# Golden Ratios (Q Fields)

• Jul 7th 2010, 09:00 AM
Samson
Golden Ratios (Q Fields)
Hello Everybody,

As a continuation to my last thread, there are other examples that I struggled with.

1. There exists a defining equation for the golden ratio: (1+Sqrt(5))/2 , and its norm in Q[Sqrt(5)] can also be found.

Can anyone help me find this equation and the norm? I tried to think of it like normalizing vectors and using conjugates, but I don't think that its getting me anywhere.

2. Assuming a and b are elements of Q[Sqrt(d)],, it can be shown that N(ab)=N(a)N(b) and N(a/b)=N(a)/N(b).

How can this be shown? Should a exist in Q, how can we show that N(a)=(a^2) ?

Any and all help is appreciated!
• Jul 7th 2010, 09:30 AM
undefined
Quote:

Originally Posted by Samson
Hello Everybody,

As a continuation to my last thread, there are other examples that I struggled with.

1. There exists a defining equation for the golden ratio: (1+Sqrt(5))/2 , and its norm in Q[Sqrt(5)] can also be found.

Can anyone help me find this equation and the norm? I tried to think of it like normalizing vectors and using conjugates, but I don't think that its getting me anywhere.

2. Assuming a and b are elements of Q[Sqrt(d)],, it can be shown that N(ab)=N(a)N(b) and N(a/b)=N(a)/N(b).

How can this be shown? Should a exist in Q, how can we show that N(a)=(a^2) ?

Any and all help is appreciated!

(1a) It is well known that the golden ratio is one of the roots of the polynomial $\displaystyle x^2 - x - 1$. It's on Wikipedia and many many websites. You can also do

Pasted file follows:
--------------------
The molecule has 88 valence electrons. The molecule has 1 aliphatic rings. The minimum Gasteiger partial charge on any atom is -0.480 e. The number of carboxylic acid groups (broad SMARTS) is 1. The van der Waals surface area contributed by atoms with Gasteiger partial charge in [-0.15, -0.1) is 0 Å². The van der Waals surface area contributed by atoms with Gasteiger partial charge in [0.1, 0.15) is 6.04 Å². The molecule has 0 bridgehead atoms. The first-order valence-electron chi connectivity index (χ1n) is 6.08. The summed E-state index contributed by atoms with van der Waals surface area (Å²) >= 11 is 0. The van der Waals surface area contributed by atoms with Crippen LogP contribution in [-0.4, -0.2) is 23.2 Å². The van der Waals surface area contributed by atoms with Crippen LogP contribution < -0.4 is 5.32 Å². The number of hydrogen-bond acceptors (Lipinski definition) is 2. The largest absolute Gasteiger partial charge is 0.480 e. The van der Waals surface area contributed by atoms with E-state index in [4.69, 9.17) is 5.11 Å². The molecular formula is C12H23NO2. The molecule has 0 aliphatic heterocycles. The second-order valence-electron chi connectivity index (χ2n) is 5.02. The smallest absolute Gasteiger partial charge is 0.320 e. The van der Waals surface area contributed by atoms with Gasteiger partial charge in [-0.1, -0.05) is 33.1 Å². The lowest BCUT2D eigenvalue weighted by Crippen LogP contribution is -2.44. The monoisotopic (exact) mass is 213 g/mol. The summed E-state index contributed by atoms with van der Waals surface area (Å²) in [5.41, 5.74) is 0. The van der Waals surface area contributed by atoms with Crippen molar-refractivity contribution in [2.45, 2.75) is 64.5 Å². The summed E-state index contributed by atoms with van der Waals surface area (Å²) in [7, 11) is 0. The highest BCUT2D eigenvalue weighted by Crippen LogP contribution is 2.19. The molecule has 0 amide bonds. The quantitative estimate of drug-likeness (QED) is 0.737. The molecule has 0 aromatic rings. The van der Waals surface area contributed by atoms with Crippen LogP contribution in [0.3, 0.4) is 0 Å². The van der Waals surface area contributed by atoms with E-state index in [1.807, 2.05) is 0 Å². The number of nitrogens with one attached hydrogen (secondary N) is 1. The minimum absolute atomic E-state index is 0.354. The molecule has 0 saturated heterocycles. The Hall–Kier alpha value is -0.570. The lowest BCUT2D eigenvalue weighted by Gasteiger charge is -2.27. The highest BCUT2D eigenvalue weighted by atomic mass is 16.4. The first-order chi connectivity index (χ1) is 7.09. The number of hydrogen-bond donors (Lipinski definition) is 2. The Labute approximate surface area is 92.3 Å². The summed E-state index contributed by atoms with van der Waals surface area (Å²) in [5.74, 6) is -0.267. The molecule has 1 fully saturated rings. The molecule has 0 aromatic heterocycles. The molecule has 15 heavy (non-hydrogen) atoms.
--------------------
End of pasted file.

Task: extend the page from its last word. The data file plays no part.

$\displaystyle \displaystyle \left(x-\frac{1+\sqrt{5}}{2}\right)\left(x-\frac{1-\sqrt{5}}{2}\right)$

(1b) and (2) My Wikipedia-education is a bit slim on norms... It seems though that for $\displaystyle \alpha=a+b\sqrt{D}$, we have norm $\displaystyle N(\alpha)=\alpha\overline{\alpha}$. From this the other properties can probably be shown easily..?
• Jul 7th 2010, 01:24 PM
Samson
Quote:

Originally Posted by undefined
(1a) It is well known that the golden ratio is one of the roots of the polynomial $\displaystyle x^2 - x - 1$. It's on Wikipedia and many many websites. You can also do

$\displaystyle \displaystyle \left(x-\frac{1+\sqrt{5}}{2}\right)\left(x-\frac{1-\sqrt{5}}{2}\right)$

(1b) and (2) My Wikipedia-education is a bit slim on norms... It seems though that for $\displaystyle \alpha=a+b\sqrt{D}$, we have norm $\displaystyle N(\alpha)=\alpha\overline{\alpha}$. From this the other properties can probably be shown easily..?

Thank you undefined, I appreciate all the help! Is anybody else familiar enough with Norms to be able to pick this up at this point? Thank you!
• Jul 10th 2010, 07:17 AM
Samson
Hey all, I just wanted to bump and see if anyone could explain those other properties like undefined had mentioned!

All help is appreciated!
• Jul 10th 2010, 12:51 PM
chiph588@
Quote:

Originally Posted by Samson
Hey all, I just wanted to bump and see if anyone could explain those other properties like undefined had mentioned!

All help is appreciated!

• Jul 13th 2010, 10:16 AM
Samson
Quote:

Originally Posted by chiph588@

Sorry! Does anybody know how we can do number two? I have tried following a few links on google as far as Norms go. Any help is appreciated!
Here is one of the links I've found:

http://www.jstor.org/pss/2324118
• Jul 13th 2010, 10:20 AM
chiph588@
Quote:

Originally Posted by Samson